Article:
Ms. Meyer's present part-time position cannot be considered comparable or substantially equivalent to her prior job at United in any aspect except for the fact that she still practices law. A substantially equivalent position is one which affords "the claimant virtually identical promotional opportunities, compensation, job responsibilities, working conditions, and status." Rasimas v. Michigan Dept. of Mental Health, 714 F.2d 614, 624 (6th Cir. 1983), quoted in Graefenhain v. Pabst Brewing Co., 870 F.2d 1198, 1203 (7th Cir. 1989). The amount of hours worked at a new job is also relevant to the determination of whether it qualifies as substantially equivalent employment. McCann Steel Co. v. NLRB, 570 F.2d 652, 655 (6th Cir. 1978). By working part-time in her current job, Ms. Meyer has cut her salary and hours in half, and, as a result, her prospects for promotion also have dimmed. Therefore, Ms. Meyer's new position is not comparable to her prior position at United. See Certified Midwest, Inc. v. Local Union No. 738, 686 F. Supp. 189, 193 (N.D. Ill. 1988) (holding that "it is clear . . . that two jobs are not comparable when one pays from 2.4 to 2.5 times as much as the other").
Nevertheless, a Title VII plaintiff is permitted to take an interim job or even a permanent job which might pay less money or have fewer responsibilities than her prior position but only after the plaintiff has made reasonable and diligent efforts to find comparable employment. See Ford Motor, 458 U.S. at 231 n.14, 232 n.16; Tubari Ltd., Inc. v. NLRB, 959 F.2d 451, 456-57 (3rd Cir. 1992). Yet the undisputed facts establish that Ms. Meyer accepted the part-time position without conducting any further search for a full-time position. Defendant's 12(M) Statement, PP 46, 52; Plaintiff's 12(N) Statement, PP 46, 52. To this day, she has not made any attempts to find a full-time position comparable to the one she held at United. Defendant's 12(M) Statement, P 56; Plaintiff's 12(N) Statement, P 56. Under these circumstances, Ms. Meyer cannot be said to have engaged in reasonable and diligent efforts to secure a comparable position. "[A] discriminatee who immediately accepts a one-third reduction in pay without making any effort to secure alternative suitable interim employment has not exercised reasonable diligence." Tubari, 959 F.2d at 459. Ms. Meyer did exactly this except that she reduced her pay by one-half. This action amounts to a willful loss of earnings, thereby reducing the amount of any award that Ms. Meyer might receive. See Phelps Dodge Corp., v. NLRB, 313 U.S. 177, 198, 85 L. Ed. 1271, 61 S. Ct. 845 (1941); see also NLRB v. Madison Courier Inc., 153 U.S. App. D.C. 232, 472 F.2d 1307, 1321 (D.C. Cir. 1972) (holding that "if the discriminatee accepts significantly lower-paying work too soon after the discrimination in question, he may be subject to a reduction in back pay on the ground that he willfully incurred a loss by accepting an 'unsuitably' low paying position").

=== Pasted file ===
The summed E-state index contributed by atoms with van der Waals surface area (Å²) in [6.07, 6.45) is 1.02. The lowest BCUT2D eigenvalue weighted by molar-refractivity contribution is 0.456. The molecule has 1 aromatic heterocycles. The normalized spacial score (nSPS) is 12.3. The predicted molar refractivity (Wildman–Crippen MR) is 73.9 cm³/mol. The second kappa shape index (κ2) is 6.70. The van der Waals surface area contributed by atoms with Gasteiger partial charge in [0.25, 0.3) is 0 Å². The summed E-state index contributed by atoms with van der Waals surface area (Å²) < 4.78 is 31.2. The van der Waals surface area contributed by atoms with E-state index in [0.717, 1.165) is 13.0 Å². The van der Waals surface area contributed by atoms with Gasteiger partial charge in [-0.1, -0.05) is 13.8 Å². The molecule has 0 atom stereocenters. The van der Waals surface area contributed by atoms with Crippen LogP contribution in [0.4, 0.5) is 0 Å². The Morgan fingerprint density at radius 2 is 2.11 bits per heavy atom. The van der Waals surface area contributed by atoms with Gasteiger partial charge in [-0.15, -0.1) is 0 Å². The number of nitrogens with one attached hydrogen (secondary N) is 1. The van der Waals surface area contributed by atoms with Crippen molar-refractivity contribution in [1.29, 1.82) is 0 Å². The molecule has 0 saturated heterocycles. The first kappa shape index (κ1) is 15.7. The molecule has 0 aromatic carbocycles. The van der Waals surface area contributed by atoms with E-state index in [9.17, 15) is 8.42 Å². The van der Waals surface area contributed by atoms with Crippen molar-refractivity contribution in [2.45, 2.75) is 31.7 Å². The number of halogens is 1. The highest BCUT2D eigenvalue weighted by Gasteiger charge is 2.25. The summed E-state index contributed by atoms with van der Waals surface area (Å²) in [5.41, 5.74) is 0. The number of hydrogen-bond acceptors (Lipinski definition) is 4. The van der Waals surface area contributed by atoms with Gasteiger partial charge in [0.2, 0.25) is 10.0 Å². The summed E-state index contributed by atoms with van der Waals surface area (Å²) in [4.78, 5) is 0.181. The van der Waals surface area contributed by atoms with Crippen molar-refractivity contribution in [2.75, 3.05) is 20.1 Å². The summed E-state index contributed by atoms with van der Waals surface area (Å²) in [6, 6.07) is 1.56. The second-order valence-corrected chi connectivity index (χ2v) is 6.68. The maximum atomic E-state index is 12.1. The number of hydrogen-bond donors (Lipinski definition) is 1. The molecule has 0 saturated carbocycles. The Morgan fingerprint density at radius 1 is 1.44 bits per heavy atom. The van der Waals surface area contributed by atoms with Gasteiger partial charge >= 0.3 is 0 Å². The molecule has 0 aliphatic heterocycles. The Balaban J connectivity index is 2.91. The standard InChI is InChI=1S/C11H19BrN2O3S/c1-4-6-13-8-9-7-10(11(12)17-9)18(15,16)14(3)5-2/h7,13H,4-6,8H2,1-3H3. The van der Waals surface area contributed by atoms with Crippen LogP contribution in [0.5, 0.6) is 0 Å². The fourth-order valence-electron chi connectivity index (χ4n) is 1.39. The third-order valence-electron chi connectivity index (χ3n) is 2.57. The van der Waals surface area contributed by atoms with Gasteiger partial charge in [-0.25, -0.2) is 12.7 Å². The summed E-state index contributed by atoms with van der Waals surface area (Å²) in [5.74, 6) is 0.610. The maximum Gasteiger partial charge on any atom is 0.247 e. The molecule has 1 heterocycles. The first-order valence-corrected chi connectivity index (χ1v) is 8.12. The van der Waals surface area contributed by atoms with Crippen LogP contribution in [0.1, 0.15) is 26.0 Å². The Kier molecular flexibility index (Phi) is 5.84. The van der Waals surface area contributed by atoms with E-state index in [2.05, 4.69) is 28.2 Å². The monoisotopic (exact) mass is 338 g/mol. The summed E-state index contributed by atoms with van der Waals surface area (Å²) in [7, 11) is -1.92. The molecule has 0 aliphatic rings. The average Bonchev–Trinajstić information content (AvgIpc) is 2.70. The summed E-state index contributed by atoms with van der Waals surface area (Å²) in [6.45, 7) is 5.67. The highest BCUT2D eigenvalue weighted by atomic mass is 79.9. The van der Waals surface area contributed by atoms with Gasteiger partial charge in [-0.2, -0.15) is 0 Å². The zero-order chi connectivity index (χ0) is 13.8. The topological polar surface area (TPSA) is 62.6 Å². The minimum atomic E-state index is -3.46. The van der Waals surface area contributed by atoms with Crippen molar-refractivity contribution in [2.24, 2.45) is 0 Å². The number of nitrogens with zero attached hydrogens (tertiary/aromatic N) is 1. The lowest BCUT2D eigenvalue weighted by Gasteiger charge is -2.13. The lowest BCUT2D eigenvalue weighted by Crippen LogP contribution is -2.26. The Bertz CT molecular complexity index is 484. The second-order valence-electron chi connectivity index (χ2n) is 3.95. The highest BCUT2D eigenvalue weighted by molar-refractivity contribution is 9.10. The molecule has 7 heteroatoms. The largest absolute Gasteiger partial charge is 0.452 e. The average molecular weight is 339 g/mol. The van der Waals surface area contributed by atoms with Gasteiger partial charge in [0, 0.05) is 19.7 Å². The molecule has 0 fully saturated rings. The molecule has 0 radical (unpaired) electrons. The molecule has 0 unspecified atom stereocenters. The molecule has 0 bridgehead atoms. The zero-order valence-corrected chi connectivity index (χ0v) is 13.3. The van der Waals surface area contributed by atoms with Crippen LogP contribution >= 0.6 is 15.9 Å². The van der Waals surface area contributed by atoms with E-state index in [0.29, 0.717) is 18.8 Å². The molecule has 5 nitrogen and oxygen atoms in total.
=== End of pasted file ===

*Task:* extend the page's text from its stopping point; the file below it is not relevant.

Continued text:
The Seventh Circuit and courts in this district have held previously that part-time work satisfies the mitigation requirement. Donnelly v. Yellow Freight Sys., 874 F.2d 402, 411 (7th Cir. 1989); EEOC v. Northwestern Mem'l Hosp., 858 F. Supp. 759, 768 (N.D. Ill. 1994). In each of these instances, however, the courts have noted that the plaintiffs have continued to search for full-time, comparable employment. ...